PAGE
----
Using the analogy of ‘Shaheen’ (the Urdu/Persian terminology used for an eagle) in his poetry, Muhammad Iqbal draws his readers’ attention to the qualities of an eagle ‘the king of birds’. An eagle, Iqbal says, has a sharp vision, it does not live on the prey that has been hunted down by other birds or animals, it lives on the peaks of high mountains and finally, it does not build a nest. These qualities of an eagle that Iqbal describes in his poetry symbolize a life of independence, dignity, freedom, and self-reliance. By using the symbol of a ‘Shaheen’ in his poetry, Iqbal attempts to inculcate in the Muslim youth an approach towards life that contains high ideals followed by action. In addressing the youth he wrote,

“You can only claim a universe to be yours that is created by you

Do not consider this world made of stone and wood that is in sight, your universe!”[5]

Muhammad Iqbal attempted to create self-consciousness among the Muslims of India so that they might free themselves from the British control on the one hand and the domination of Hindus on the other.  In his poem, ‘Shaheen’, Iqbal expresses his ideas using the example of an eagle:

East and West these belong to the world of the pheasant,
The blue sky—vast, boundless—is mine![6]

This symbolism in Muhammad Iqbal’s poetry is not merely an expression of his mystical thoughts but, he invokes the Muslim youth, these ideals can be and must be achieved through a transformed knowledge about the Self. Many of Iqbal’s poems talk about the Self: “…the system of the universe originates in the Self, and that the continuation of the life of all individuals depends on strengthening the Self”[7]. The human identity, according to Iqbal, is boundless, if realized to its true worth. Iqbal challenges the youth to realize their real worth by tapping into the qualities that belong to al-insaan (the perfect human) present in each human being. Iqbal’s concept of mard-e-mo’min (a man of conviction, belief) which he uses a number of times in his poetry seems to have become an ideal for the Pakistani youth.

“He (mo’min) is mild in speech and wild in action.
Be it battlefield or the assembly of friends, he is pure of heart and action.”[8]


There are examples of constructive criticism in Iqbal’s poetry as a means of creating a feeling of restlessness amidst the youth so that they may become actively engaged in productive contemplation that ultimately leads to action. In several examples of his poetry, Muhammad Iqbal addresses his own son, Javaid (then a young boy below the age of 10) but indirectly he is addressed to the youth in general, an example of which are the following verses,

“Create a place for thyself in the realm of Love

Create a new age, new days, new nights

If God grant thee an eye for nature’s beauty

Create poetry from the silence of tulips and roses (Converse with the silence of flowers, respond to their love)

My way of life is poverty, not the pursuit of wealth

Barter not thy Selfhood, win a name in adversity”[9]

Iqbal’s Muslim hero “…is a man of action and a man of the world, but his approach to the world is non-materialistic. According to Iqbal, it is through love and through a focus on one’s inner self that man can achieve the absolute form of freedom”.[10]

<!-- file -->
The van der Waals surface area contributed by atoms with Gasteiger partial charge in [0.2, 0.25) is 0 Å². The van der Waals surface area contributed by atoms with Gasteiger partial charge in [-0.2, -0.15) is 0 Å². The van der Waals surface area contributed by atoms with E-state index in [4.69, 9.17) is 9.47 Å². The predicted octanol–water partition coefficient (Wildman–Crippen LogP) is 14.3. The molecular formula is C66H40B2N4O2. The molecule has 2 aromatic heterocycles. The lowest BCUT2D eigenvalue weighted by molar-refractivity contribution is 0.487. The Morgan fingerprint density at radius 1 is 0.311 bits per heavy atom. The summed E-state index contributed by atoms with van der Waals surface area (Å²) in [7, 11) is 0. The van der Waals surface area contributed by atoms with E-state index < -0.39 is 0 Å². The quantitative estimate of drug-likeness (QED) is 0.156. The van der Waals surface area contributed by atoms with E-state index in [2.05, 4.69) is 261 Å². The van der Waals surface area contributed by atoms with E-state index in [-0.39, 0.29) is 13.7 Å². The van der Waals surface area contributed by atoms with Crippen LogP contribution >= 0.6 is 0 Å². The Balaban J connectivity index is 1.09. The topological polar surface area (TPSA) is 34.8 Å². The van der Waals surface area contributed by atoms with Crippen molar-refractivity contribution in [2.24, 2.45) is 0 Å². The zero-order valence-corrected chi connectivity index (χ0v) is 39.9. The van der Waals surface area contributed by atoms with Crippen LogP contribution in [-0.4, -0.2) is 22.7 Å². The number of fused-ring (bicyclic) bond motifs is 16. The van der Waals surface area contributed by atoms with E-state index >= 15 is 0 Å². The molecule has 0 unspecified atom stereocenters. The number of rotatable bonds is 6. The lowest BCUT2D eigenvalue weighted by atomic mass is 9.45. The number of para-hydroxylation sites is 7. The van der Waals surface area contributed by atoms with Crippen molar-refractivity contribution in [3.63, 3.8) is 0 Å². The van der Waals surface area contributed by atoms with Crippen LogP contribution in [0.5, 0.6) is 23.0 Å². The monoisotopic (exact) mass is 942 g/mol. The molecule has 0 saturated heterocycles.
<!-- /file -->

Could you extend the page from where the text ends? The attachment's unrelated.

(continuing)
“Unflinching conviction, eternal action, and the love that conquers the world

These are the swords (weapons) of the brave ones that fight the war of life.”[11]

Iqbal considers the knowledge of the Quran, the best knowledge for his youth. This idea is more clearly expressed in the following verses taken from his collection Armughan-i-Hijaz (1938):
Keep the Qur’an as a mirror before you.
You have completely changed, run away from yourself.
Fix a balance for your deeds [so that you may be able to],
Stir a commotion which your forbears stirred in the past.[12]

Iqbal challenges the youth to rise above the national, ethnic and factional groupings and invites them to break loose of these limited references of identity. Whereas Iqbal professed the idea of unity among Muslims in his poetry, he also criticized a series of vices among Muslims. He attacked hypocrisy, sectarian and ethnic divisions. Iqbal’s Mard-e-Mo’min can claim his rule over the universe rather than be overpowered by meager emotions of nationalism or religious fanaticism. Iqbal’s inculcates important values of life through his messages to the youth,

“Here are Indians, there people of Khurasan, here Afghans, there Turanians—
You, who despise the shore, rise up and make yourself boundless.[13]

Muhammad Iqbal considered Turkey a good example for modern Muslim states. In The Reconstruction of Religious Thought in Islam[14], he writes:

“The truth is that among the Muslim nations of today, Turkey alone has shaken off its dogmatic slumber, and attained to self-consciousness. She alone has claimed her right of intellectual freedom; she alone has passed from the ideal to the real – a transition which entails keen intellectual and moral struggle”.

Iqbal also laments about the situation of Muslim countries,

 “Such is the lot of most Muslim countries today. They are mechanically repeating old values, whereas the Turk is on the way to creating new values. He has passed through great experiences which have revealed his deeper self to him. In him life has begun to move, change, and amplify, giving birth to new desires, bringing new difficulties and suggesting new interpretations”.[15]